“Oma, hoi! Hier! Hallooo,” Dr Kees Scheepens, a Dutch farmer known as the “pig whisperer”, is calling his two oldest pigs for some apricot snacks.
Oma or “granny”, a seven-year-old sow, lives with a Berkshire boar called Borough, who’s nine, off a quiet lane in the town of Oirschot, in the south of the Netherlands, on a farm called Hemelrijken – Dutch for “the realms of heaven”.
Scheepens, 61, says he is the 19th generation of farmers in his family, and that after years practising as a vet, he is driven by an unusual set of ambitions: “emancipating” farm animals, putting animal welfare first, and eating far less, far happier meat.
“Borough and Oma are here to stay,” he says, squelching to his farthest field, where the two 400kg-plus animals squeeze into their shed. “I’ve given them a name and when you give a name to a pig, I cannot butcher it any more. I had three boars, David, Att and Borough. David and Att are already in heaven but ‘Bro’ is still here.”
As he walks around feeding and talking a little French to his 28 sows (according to Scheepens, “neuf”, is their grunt of confirmation, and “huit, huit” is them asking for more) the place seems idyllic. The pigs are fed on produce being thrown away by organic supermarket Ekoplaza: boxes of white cabbages, slightly wilted beans, veggie-balls, 500kg of Canadian lentils, overripe mangoes from Burkina Faso, hundreds of tubs of peach mango soy yoghurt, and boxes of apricots. A couple of cats and dogs wander around. Meanwhile, in a forested nature reserve area, 45 Angus cows have just calved.
Scheepens primarily raises a breed he calls the “Duke of Berkshire”, a cross of the hairy Berkshire pig and white sow, named with a nod to his years working in England. Although he raises them for meat, he is passionate about animal welfare. “Am I rich in money? No, but I’m primarily motivated by emancipating farm animals.”
He started his pig project almost a decade ago, aiming to help bring open-air farming back to the muddy Netherlands, and pioneer a new type of barn farming.
“Factory farming of pigs in the Netherlands is a dead end,” he says. “We now know that a pig is not a thing: it is a sentient being with a high level of intelligence, comparable with the intelligence of a child. What I see worldwide is that many pig farmers don’t know any more what pigs are about. They just don’t have the skills to know what’s right and what’s wrong.”
What’s wrong, he believes, is factory farming where cannibalistic “vices” such as tail biting replace normal pig behaviour such as rooting around for food. This leads to widespread “tail docking” in many parts of Europe to stop animals eating each other’s tails, even though the practice is banned.
Instead, Scheepens argues, pigs need a more natural environment, to be able to root around in beds of straw or wood chips and have outdoor access, with a special toilet replacing slatted floors (where urine and faeces fall through and mix).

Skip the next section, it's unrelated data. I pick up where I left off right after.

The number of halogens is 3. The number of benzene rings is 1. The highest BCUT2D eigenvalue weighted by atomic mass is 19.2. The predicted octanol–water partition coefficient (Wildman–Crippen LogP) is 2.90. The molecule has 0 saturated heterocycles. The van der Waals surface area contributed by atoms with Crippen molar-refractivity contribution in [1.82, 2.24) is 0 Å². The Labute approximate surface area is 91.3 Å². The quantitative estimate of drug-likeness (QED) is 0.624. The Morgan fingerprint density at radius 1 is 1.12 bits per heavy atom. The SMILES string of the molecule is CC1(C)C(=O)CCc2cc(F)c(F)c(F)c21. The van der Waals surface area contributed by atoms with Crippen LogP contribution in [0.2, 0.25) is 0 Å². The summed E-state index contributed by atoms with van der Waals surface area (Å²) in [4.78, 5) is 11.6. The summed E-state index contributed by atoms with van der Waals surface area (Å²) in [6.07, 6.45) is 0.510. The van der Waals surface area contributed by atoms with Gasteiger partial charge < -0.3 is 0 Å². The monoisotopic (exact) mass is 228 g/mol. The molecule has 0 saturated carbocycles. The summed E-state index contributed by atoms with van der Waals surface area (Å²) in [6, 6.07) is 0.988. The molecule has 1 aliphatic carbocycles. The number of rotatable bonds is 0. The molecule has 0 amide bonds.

“I would say pigs are the most hygienic animals we have on the farm,” he says. “They will not poo or pee in their nest. Pooing always goes well: their noses are so sensitive, they recognise the smell.”
To encourage them to urinate separately, he has created a reward system: a machine delivering lemon sour candies when their urine goes through a special floor membrane in an outside “toilet” area.
Why is peeing important for sustainable farming? “When I reward them for correct urinating, there will not be the contact between a nitrogen compound found in urine and the enzyme urea in the manure: that creates ammonia, and that’s one of the main factors in the [excess] nitrogen discussions [taking place] in the Netherlands.”
Scheepens believes animal cruelty at abattoirs and intensive farms cannot last; his own turning point came after the swine flu epidemic of 1997–98, when he was forced to euthanise about 10,000 newborn piglets.
“At the time I just did my job. But later on, I developed very serious epileptic seizures. I said to myself: ‘You have euthanised healthy pigs. As a vet you are trained to cure animals that are sick or to keep animals healthy, not to butcher piglets.’”
Returning from a period working in England, during which he was diagnosed with epilepsy, he decided he wanted to be a farmer like his forebears. “I think when you want to work with animals and have them play a role in agriculture, it has to be sustainable,” he says.
“Meat has become a throwaway product, where the true value is not seen any more. Wouldn’t it be nice if farmers were offered an income with the same farm and half of the animals? Sustainability can only be there in my perception when you take care of animal welfare first.”
The Netherlands is a densely populated country, and the land is often poorly drained. So as well as outdoor farming, Scheepens wants to revolutionise animal barns so smells and emissions are reduced, and pigs can laze, eat, root and wallow as nature intended.
“The last three to four generations have started using fertilisers, pesticides and going from big, bigger to biggest,” he says. “That was the societal trend in agriculture, but I think we have to become smartest. I don’t want to have a grandchild saying to me: ‘you broke that tradition of farming because you destroyed the Earth.’”
He thinks there’s no need for pig farming to stink: “I always say to farmers, you can just ignore what we gained in knowledge on animal welfare because your barn needs to be paid off. But the mental and emotional reasons to change are huge. In every farmer, there’s also a heart.”
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